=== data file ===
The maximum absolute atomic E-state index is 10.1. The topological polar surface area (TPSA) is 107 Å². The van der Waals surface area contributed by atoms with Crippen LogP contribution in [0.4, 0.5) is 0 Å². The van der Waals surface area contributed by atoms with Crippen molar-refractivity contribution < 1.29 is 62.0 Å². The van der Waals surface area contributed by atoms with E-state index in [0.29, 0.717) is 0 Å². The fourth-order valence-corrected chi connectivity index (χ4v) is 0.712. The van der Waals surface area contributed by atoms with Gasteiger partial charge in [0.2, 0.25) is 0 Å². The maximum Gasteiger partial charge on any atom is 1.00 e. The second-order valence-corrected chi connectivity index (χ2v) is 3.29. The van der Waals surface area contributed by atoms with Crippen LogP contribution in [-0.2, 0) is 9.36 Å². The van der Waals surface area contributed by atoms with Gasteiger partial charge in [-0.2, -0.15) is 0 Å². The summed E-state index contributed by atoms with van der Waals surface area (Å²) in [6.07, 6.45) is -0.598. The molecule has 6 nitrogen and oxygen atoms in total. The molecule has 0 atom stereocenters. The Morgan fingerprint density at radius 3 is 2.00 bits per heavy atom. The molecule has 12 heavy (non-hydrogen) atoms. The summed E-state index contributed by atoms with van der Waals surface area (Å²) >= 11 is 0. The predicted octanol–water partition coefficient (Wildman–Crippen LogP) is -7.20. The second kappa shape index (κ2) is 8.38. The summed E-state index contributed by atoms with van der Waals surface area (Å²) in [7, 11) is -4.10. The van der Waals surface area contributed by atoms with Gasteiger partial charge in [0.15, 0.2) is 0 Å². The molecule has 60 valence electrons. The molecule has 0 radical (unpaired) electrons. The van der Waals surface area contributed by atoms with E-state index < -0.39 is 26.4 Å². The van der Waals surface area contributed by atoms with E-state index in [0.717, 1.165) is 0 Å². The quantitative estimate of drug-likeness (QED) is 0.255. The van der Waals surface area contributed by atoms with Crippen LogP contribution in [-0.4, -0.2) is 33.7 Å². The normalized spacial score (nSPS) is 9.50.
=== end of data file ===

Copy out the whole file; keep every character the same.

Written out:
The maximum absolute atomic E-state index is 10.1. The topological polar surface area (TPSA) is 107 Å². The van der Waals surface area contributed by atoms with Crippen LogP contribution in [0.4, 0.5) is 0 Å². The van der Waals surface area contributed by atoms with Crippen molar-refractivity contribution < 1.29 is 62.0 Å². The van der Waals surface area contributed by atoms with E-state index in [0.29, 0.717) is 0 Å². The fourth-order valence-corrected chi connectivity index (χ4v) is 0.712. The van der Waals surface area contributed by atoms with Gasteiger partial charge in [0.2, 0.25) is 0 Å². The maximum Gasteiger partial charge on any atom is 1.00 e. The second-order valence-corrected chi connectivity index (χ2v) is 3.29. The van der Waals surface area contributed by atoms with Crippen LogP contribution in [-0.2, 0) is 9.36 Å². The van der Waals surface area contributed by atoms with Gasteiger partial charge in [-0.2, -0.15) is 0 Å². The summed E-state index contributed by atoms with van der Waals surface area (Å²) in [6.07, 6.45) is -0.598. The molecule has 6 nitrogen and oxygen atoms in total. The molecule has 0 atom stereocenters. The Morgan fingerprint density at radius 3 is 2.00 bits per heavy atom. The molecule has 12 heavy (non-hydrogen) atoms. The summed E-state index contributed by atoms with van der Waals surface area (Å²) >= 11 is 0. The predicted octanol–water partition coefficient (Wildman–Crippen LogP) is -7.20. The second kappa shape index (κ2) is 8.38. The summed E-state index contributed by atoms with van der Waals surface area (Å²) in [7, 11) is -4.10. The van der Waals surface area contributed by atoms with Gasteiger partial charge in [0.15, 0.2) is 0 Å². The molecule has 60 valence electrons. The molecule has 0 radical (unpaired) electrons. The van der Waals surface area contributed by atoms with E-state index < -0.39 is 26.4 Å². The van der Waals surface area contributed by atoms with E-state index in [0.717, 1.165) is 0 Å². The quantitative estimate of drug-likeness (QED) is 0.255. The van der Waals surface area contributed by atoms with Crippen LogP contribution in [-0.4, -0.2) is 33.7 Å². The normalized spacial score (nSPS) is 9.50.